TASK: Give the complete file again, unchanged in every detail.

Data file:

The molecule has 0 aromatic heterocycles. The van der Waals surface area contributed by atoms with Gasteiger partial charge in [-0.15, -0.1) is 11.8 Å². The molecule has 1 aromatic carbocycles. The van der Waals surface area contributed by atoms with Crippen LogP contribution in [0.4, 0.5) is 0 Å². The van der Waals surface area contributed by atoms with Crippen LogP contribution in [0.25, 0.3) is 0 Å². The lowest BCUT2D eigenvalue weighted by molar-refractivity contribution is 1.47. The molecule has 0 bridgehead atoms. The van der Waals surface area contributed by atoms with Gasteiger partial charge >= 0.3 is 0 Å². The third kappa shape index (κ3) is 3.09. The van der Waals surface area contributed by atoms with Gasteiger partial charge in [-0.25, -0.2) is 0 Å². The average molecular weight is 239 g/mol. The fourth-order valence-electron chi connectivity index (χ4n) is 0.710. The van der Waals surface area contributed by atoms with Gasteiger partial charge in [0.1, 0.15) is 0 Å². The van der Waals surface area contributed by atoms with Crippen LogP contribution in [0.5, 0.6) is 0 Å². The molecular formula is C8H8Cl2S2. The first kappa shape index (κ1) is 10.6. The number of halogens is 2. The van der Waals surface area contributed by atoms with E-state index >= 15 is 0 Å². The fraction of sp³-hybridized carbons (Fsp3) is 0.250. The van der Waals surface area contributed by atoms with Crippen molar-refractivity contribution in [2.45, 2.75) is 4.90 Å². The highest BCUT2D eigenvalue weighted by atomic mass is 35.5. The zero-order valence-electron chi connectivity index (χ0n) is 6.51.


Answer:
The molecule has 0 aromatic heterocycles. The van der Waals surface area contributed by atoms with Gasteiger partial charge in [-0.15, -0.1) is 11.8 Å². The molecule has 1 aromatic carbocycles. The van der Waals surface area contributed by atoms with Crippen LogP contribution in [0.4, 0.5) is 0 Å². The van der Waals surface area contributed by atoms with Crippen LogP contribution in [0.25, 0.3) is 0 Å². The lowest BCUT2D eigenvalue weighted by molar-refractivity contribution is 1.47. The molecule has 0 bridgehead atoms. The van der Waals surface area contributed by atoms with Gasteiger partial charge >= 0.3 is 0 Å². The third kappa shape index (κ3) is 3.09. The van der Waals surface area contributed by atoms with Gasteiger partial charge in [-0.25, -0.2) is 0 Å². The average molecular weight is 239 g/mol. The fourth-order valence-electron chi connectivity index (χ4n) is 0.710. The van der Waals surface area contributed by atoms with Gasteiger partial charge in [0.1, 0.15) is 0 Å². The van der Waals surface area contributed by atoms with Crippen LogP contribution in [0.5, 0.6) is 0 Å². The molecular formula is C8H8Cl2S2. The first kappa shape index (κ1) is 10.6. The number of halogens is 2. The van der Waals surface area contributed by atoms with E-state index >= 15 is 0 Å². The fraction of sp³-hybridized carbons (Fsp3) is 0.250. The van der Waals surface area contributed by atoms with Crippen molar-refractivity contribution in [2.45, 2.75) is 4.90 Å². The highest BCUT2D eigenvalue weighted by atomic mass is 35.5. The zero-order valence-electron chi connectivity index (χ0n) is 6.51.